ML - Vegas Magazine

2012 - Issue 7 - November

Vegas Magazine - Niche Media - There is a place beyond the crowds, beyond the ropes, where dreams are realized and success is celebrated. You are invited.

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Page 55 of 127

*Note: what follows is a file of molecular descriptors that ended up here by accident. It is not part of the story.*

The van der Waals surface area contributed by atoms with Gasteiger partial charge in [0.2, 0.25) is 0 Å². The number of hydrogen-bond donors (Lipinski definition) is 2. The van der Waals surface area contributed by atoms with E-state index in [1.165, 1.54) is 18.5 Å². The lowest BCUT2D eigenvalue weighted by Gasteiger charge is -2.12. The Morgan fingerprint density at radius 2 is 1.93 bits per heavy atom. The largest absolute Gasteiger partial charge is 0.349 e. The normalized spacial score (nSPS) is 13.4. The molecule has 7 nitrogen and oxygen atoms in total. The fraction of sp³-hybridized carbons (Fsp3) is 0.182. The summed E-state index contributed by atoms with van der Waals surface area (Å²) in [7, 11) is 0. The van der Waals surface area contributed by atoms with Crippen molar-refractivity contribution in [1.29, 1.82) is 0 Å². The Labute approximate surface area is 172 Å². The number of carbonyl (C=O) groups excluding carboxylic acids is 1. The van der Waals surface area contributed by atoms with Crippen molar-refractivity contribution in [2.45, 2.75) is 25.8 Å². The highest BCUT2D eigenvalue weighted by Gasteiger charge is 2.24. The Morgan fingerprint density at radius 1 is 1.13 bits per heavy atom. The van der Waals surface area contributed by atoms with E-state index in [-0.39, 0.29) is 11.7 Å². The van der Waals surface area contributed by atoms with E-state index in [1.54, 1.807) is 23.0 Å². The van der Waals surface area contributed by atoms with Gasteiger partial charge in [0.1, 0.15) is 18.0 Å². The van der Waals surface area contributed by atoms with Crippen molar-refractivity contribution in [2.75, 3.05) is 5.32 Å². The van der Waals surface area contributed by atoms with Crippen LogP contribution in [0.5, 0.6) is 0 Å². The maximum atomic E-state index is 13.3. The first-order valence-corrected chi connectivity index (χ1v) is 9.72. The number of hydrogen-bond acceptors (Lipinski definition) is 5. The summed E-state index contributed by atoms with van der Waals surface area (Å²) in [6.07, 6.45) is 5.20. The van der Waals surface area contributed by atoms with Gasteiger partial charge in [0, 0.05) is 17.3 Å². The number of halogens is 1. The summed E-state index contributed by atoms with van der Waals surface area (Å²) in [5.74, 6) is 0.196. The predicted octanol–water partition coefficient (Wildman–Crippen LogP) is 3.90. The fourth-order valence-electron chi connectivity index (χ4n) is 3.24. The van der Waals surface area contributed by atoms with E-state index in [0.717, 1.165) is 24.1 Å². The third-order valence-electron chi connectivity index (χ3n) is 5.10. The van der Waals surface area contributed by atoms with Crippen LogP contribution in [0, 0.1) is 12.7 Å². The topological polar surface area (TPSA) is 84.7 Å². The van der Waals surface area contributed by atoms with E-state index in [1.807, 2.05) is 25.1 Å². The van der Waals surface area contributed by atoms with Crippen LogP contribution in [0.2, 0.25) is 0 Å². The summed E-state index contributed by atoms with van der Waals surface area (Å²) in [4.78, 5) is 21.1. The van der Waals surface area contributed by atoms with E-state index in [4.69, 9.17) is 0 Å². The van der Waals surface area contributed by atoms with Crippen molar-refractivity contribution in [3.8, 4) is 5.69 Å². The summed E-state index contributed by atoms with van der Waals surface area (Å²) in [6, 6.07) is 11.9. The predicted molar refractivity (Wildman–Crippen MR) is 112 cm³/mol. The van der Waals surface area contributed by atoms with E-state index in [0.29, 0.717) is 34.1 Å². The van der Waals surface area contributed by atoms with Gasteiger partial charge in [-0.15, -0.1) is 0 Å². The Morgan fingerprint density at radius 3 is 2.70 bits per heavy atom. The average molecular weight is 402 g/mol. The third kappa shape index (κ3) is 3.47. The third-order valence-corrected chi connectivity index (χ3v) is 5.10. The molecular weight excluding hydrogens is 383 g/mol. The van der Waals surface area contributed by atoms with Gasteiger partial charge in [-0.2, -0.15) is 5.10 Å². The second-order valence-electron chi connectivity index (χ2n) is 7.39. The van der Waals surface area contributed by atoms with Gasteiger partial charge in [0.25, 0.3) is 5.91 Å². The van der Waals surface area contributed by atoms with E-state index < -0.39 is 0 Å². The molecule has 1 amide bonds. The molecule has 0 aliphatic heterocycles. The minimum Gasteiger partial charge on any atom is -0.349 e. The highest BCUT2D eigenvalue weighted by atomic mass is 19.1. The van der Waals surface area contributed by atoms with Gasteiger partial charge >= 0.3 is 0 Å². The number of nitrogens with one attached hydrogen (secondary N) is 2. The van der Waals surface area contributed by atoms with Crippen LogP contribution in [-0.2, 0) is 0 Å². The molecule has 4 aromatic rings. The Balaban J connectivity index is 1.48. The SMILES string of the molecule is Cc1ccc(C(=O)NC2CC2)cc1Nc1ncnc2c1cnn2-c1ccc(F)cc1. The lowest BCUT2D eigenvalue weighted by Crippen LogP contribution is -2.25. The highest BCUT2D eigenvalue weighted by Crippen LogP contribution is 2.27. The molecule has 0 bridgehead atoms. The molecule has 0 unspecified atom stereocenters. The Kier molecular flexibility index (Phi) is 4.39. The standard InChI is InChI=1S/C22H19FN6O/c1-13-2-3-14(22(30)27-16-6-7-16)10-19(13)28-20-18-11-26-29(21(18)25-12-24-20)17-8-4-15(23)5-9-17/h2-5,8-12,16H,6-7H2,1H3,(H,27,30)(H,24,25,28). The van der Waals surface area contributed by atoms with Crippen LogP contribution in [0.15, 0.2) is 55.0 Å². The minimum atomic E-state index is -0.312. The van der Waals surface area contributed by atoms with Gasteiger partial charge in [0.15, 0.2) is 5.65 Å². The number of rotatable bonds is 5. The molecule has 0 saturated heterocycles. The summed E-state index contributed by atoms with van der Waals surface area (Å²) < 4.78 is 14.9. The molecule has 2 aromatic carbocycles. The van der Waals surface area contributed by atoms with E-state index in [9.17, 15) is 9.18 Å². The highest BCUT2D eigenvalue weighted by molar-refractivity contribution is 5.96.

PHOTOGRAPHY BY JEFF GALE The Animal Foundation kennel supervisor Amanda Baldridge. continued from page 52 theirs—at least temporarily. The 120-person staff is the only family they know, and that doesn't change on Thanksgiving Day. "We can't just leave the animals here and go on holiday," says Amanda Baldridge, kennel supervisor. While Lied is closed to the public on this day, the morning crew is there from 5 AM to 4 PM to ensure every dog, cat, rabbit, bird, horse, and reptile is taken care of. "Those with children or family gatherings leave around noon or 1 PM," she says. "We even have a few dedicated volunteers come in on Thanksgiving Day—they take the dogs on walks and give them biscuits." Because the shelter houses 50,000 animals over the course of a year, the staff stays busy. "Typically we are closed on Thanksgiving, Christmas, and New Year's Eve, but we'll still have employees here taking care of the animals," says Director of Development Andy Bischel. He adds that Lied is the highest volume shelter in the country and must be staffed 24 hours a day. An additional cadre of 800 active volunteers keep the shel- ter running; many of the animal-lovers who visit the facility with intentions of adopting end up getting so attached to the animals, they want to keep coming back to help. "People get " That 10 to 15 minutes it takes to walk a dog? That may be the first time the dog has been walked in its life. worried about volunteering—that it will be too sad—but it won't be," Bischel says. "That 10 to 15 minutes it takes to walk a dog? That may be the first time the dog has been walked in its life. That's special." Despite all the challenges, the foundation has a lot to be thankful for, including a highly supportive community, most recently including PetSmart Charities. "There's a new off-site adoption center, scheduled to open December 1 in conjunction with PetSmart Charities," Bischel says. "PetSmart paid for the space, cleaning supplies, and food. We are supply- ing the staff and animals." On-site, Bischel stresses that drop-in volunteers are welcome. "Most people who work here aren't here for the paycheck," Baldridge says. Volunteers' duties range from socializing the animals, photograph- ing them for the website, and assisting behaviorists and veterinarians, to fostering kittens and puppies. In 2011 alone, this added up to a savings of $185,833 of overhead costs for the Animal Foundation. "The most popular volunteer job is socializing dogs and walking them," Bischel says. "Volunteers arrive early, even before we open. We have a list, and they walk them through the Greenspun Family Dog Adoption Bungalows." Treats are great, but don't feed them turkey and trimmings: The dish isn't on the foundation's veterinarian-approved diet.—KC 54 VEGASMAGAZINE.COM Feeding the Hungry Gobble Gobble Give F or a lot of Americans, enjoying a home-cooked Thanksgiving dinner just doesn't sit right unless they've helped others do the same. For the past three years, filmmaker Adan Van Dam, Las Vegas organizer of Gobble Gobble Give (GGG), has done just that, after a friend connected him with Barry Walker, the organization's founder. GGG was born in LA 14 years ago, when a then-homeless Walker was down on his luck, taking refuge in an abandoned apartment and cooking his meals using a socket that still had electricity. That Thanksgiving he noticed a homeless family was living in the home's unkempt backyard. "I remember watching them go about their daily routine that day and think- ing, Wow, someone worse off than me," Walker says. He was inspired to make them a Thanksgiving dinner with his life savings—$9.42—and offered up plates ("dinner rolls, canned vegetables, and other buy-one- get-one free items") to others around town in the same boat. He delivered nine meals that day. Over the next few years, Walker was able to pull himself up: He now owns several successful LA spas, and probably most notable of all, he went from being homeless to being a homeowner. But continued on page 56 "—ANDY BISCHEL, THE ANIMAL FOUNDATION DIRECTOR OF DEVELOPMENT

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